I'm 29 weeks and working really hard right now to get over all the fears I have about the birth ahead of me so that I can be as calm as possible when the time comes.

One thing I'm dreadfully worried about: the car ride. We have a 45-50 minute drive in FEBRUARY upstate NY weather to contend with while in labor. I don't want to go to the hospital too early because I want to avoid having too many interventions pushed on me.

Any ideas or stories for coping with a long car ride while in labor? I want to try to stay relaxed so I'm not freaking out when I get to the hospital, but I know it will be really hard to get comfortable!

Any insights will be greatly appreciated!

Thanks!

Tags: birth, car, coping, hospital, labor, ride, transportation

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No stories about a long car ride to the hospital. Mine was 15-20minutes.....at 4am in the morning.

Thought: Nature sound CDs? I did prenatal yoga during my last trimester of my second pregnancy. I would practice my yoga at home listening to my CDs. I had Ocean waves and Summer thunderstorms. I would play them at bedtime too. The yoga instructor told me to do that so my mind/body were familiar with it before labor. It also helped having it in the L&D room so I could drown out the hustle and bustle of the hospital. I was in my own seaside world. :)

I used vocalization and visualization too.
I have a similar situation. I'm 39 weeks, and will drive over an hour in Houston. So, no snow storms, but the traffic here is HORRENDOUS. I'm just praying it won't be rush hour. My plan is to head to the hospital early labor, but not actually to to the hospital. Just hang out somehwere close by. With my hypnobabies tracks, doula, and husband to keep me company. Then go to the actual hospital when things start to get closer together. I've also told my husband we'll leave either before 6 AM, after 9 AM, before 3 PM or after 7 PM. So if I think I'm in labor around those times, I'd rather head down there earlier rather than later. The thought of being in intense labor in Houston rush hour traffic is overwhelming.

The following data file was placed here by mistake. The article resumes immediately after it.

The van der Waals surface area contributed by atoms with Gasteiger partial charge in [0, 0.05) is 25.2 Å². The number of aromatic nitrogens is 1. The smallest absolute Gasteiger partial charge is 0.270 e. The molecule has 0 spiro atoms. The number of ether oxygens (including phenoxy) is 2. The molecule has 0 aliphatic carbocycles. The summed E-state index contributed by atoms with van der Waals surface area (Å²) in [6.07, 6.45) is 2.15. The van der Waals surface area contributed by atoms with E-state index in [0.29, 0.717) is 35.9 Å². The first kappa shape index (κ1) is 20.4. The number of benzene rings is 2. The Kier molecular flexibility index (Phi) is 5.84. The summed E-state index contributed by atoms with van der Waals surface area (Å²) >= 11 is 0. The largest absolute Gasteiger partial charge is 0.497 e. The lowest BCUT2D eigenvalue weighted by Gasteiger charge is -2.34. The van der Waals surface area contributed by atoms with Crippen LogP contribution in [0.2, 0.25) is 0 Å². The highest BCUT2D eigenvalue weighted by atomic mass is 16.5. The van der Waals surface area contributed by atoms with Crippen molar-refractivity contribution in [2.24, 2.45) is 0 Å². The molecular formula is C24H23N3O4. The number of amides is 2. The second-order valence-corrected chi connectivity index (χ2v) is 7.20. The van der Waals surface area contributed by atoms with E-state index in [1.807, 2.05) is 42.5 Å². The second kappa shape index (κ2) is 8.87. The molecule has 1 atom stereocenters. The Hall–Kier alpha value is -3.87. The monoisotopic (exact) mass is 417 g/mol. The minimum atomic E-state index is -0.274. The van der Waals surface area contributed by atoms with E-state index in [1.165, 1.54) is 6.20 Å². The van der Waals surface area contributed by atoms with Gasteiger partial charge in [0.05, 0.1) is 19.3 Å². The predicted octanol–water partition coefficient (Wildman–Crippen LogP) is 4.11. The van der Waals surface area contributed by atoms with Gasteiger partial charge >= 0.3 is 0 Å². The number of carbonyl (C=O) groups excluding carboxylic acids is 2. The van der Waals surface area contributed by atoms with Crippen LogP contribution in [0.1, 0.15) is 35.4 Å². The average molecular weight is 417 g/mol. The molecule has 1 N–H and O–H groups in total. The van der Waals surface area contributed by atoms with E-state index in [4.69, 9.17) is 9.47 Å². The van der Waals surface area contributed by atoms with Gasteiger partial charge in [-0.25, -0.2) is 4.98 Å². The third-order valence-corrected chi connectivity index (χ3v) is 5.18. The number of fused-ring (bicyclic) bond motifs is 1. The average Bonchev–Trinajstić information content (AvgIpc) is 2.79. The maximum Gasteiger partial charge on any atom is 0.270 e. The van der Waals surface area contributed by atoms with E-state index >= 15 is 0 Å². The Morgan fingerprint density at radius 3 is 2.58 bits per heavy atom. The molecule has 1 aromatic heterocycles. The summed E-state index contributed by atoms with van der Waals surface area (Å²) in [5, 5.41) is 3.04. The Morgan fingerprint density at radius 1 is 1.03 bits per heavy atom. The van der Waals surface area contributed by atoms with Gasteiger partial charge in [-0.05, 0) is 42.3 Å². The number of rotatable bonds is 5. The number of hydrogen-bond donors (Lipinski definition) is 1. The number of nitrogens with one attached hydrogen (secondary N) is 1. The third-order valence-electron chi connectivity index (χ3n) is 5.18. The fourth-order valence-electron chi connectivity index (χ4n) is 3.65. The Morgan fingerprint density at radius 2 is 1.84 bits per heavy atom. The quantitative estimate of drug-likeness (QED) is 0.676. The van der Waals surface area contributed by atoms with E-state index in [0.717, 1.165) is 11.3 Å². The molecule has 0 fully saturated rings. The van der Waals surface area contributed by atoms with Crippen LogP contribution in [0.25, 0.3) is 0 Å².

can you get a police escort?
you could try using hypnosis for childbirth. personally, i've used it twice and will be a third time. (i'm due in feb too!)
I'm using Hypnobabies in particular and have found it very easy to relax using the medical hypnosis techniques that i've learned with their program.
check out www.hypnobabies.com
and www.pregnancybirthandbabies.com has a lot of birth stories by moms who have used it.
I'm in a similar situation as well, we won't have to be too worried about snow or traffic, but the drive is 1 hour 20 mins. Are you planning to buckle up on your commute? I had envisioned myself in the backseat using all sorts of different positions to cope, but my husband (who's a cop) doesn't think that's very wise. I also don't want to get there too early, but having fears that if we wait too long the baby just might decide to come in the car!

Sorry I don't have any insights or helpful strategies for you! Best of luck!!
Is there a place closer to the hospital you could go to in early labor when the ride won't be so bad? That way you could labor there until you get closer to delivery and then head to the hospital. Friends or family member's house maybe? Or possibly rent a hotel room close to the hospital for a few hours until you are ready to go to the hospital?